When he began volunteering at the Lucy Corr Dental Clinic in Chesterfield in 2003, one of the challenges facing Dr. Michael Hanley was simply getting to the patient.
“We had to step over an electric box to treat patients in the chair,” he says. “Now we have two chairs and a beautiful state-of-the-art clinic.”
Hanley, who in May was inducted into the Chesterfield County Senior Volunteer Hall of Fame for his longtime dedication to the clinic and its clientele, became involved thanks to his wife, Patty, who had joined the board of the nonprofit Lucy Corr retirement community. “A smart nurse thought, if you need a dentist to work in your dental clinic, get his wife to be on the board,” Hanley says.
Then, the clinic was only for residents of the Lucy Corr facility — which primarily served Medicaid recipients — providing preventive and restorative care including cleanings, fillings and dentures with a skeleton crew of volunteers. That all changed in 2011, when Trish Bonwell, who holds a bachelor’s degree in dental hygienics and a Ph.D. in gerontology, was hired as clinic coordinator.
“I met with [Hanley] and Patty and said I was hoping to run the clinic like a private practice,” Bonwell says. “I wanted to create a dental home for our residents. They were very receptive.”
Over the last 10 years, using funds raised by the Lucy Corr Foundation, the clinic added a treatments chair and installed a digital record-keeping system. Now, the clinic serves more than 400 patients, is open 20 to 32 hours a week, and relies on a team that includes four staff and three volunteer hygienists as well as two staff and four volunteer dental assistants. Seventeen local dentists also donate time, with six of them on a regular schedule. An after-hours line summons either Bonwell or an on-call dentist. Since 2011, the clinic has offered dental services totaling more than $2 million.
Several years ago, Bonwell and Hanley began conducting dental screenings outside Lucy Corr, visiting senior feeding groups in the community to reach out to the uninsured and underinsured; basic Medicare and Medicaid coverage doesn’t extend beyond extractions. Beginning in July, in Virginia, Medicaid will cover routine oral care, such as teeth cleanings and fillings.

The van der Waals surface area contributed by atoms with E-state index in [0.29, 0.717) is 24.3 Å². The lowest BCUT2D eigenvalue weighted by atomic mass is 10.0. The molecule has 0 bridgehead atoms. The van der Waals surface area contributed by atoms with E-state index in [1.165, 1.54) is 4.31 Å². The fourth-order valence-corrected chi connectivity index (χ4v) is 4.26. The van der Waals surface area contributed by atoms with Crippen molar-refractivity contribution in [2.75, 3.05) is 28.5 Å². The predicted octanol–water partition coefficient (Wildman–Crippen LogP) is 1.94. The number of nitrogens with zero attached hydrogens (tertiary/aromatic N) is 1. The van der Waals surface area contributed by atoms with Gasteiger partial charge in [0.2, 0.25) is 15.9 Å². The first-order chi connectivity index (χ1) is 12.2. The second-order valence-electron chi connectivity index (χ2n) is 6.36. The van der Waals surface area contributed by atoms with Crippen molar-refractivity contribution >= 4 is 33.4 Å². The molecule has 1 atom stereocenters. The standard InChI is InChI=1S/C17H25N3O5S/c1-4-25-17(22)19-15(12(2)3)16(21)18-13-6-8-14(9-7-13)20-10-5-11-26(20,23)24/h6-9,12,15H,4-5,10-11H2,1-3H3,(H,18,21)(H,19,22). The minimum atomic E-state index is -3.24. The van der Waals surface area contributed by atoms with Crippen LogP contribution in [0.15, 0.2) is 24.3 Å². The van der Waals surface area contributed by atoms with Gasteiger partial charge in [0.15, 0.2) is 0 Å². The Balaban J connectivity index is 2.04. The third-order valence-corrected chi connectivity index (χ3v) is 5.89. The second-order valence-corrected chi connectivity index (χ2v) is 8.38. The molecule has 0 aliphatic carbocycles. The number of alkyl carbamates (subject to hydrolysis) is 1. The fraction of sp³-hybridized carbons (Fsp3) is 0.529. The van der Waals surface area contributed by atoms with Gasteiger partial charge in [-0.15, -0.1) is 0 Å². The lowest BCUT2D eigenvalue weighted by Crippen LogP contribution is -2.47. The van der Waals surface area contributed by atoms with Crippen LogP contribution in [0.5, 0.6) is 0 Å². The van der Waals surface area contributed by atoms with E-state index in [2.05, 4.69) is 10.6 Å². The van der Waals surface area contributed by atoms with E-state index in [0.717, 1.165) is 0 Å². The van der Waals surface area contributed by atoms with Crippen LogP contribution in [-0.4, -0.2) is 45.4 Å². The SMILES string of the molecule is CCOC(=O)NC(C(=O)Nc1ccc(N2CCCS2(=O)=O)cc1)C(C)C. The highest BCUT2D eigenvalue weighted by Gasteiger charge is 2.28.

Dental health is closely tied to overall health. “With chronic conditions commonly found in the senior population — cardiovascular disease and diabetes — periodontal disease is an inflammatory condition, which can create biodirectional relationships,” Bonwell says. “Studies have shown that if you can get oral health under control, you can control [a person’s] glycemic index.”
Hanley also acts as on-site supervisor for dental and dental hygiene students from the VCU School of Dentistry and is the only person at Lucy Corr who is trained on the Larell One Step Denture system, which allows for the fabrication of dentures on site. Because the clinic’s goal, Bonwell says, is to keep patients “healthy and functional,” dentures are a significant aspect of care.
“He’s the one who makes [dentures] work,” Bonwell says of Hanley. “Even if they are dentures [patients] already have, he’s excellent at repairing and realigning.”
Hanley says dentures are important, both for utility and appearance.
“You really can’t function [without teeth], and a nice smile builds up your self-esteem,” he says. “There’s a social aspect of maintaining your teeth, too. Old people feel embarrassed when they don’t have the nice teeth they had when they were younger.
“When [patients] put in new dentures, there’s often a tear when they look in the mirror; they just can’t believe it,” he adds. “Sometimes, I get a little choked up myself.”
Bonwell says the relationships Hanley fosters with patients are meaningful and supportive.
“He is very smart and so comedic,” she says. “He is quick to create rapport with just about anyone. He’s a great clinician in terms of his talents and a great person in terms of his personality. Patients will request him particularly; they really enjoy his jokes.”
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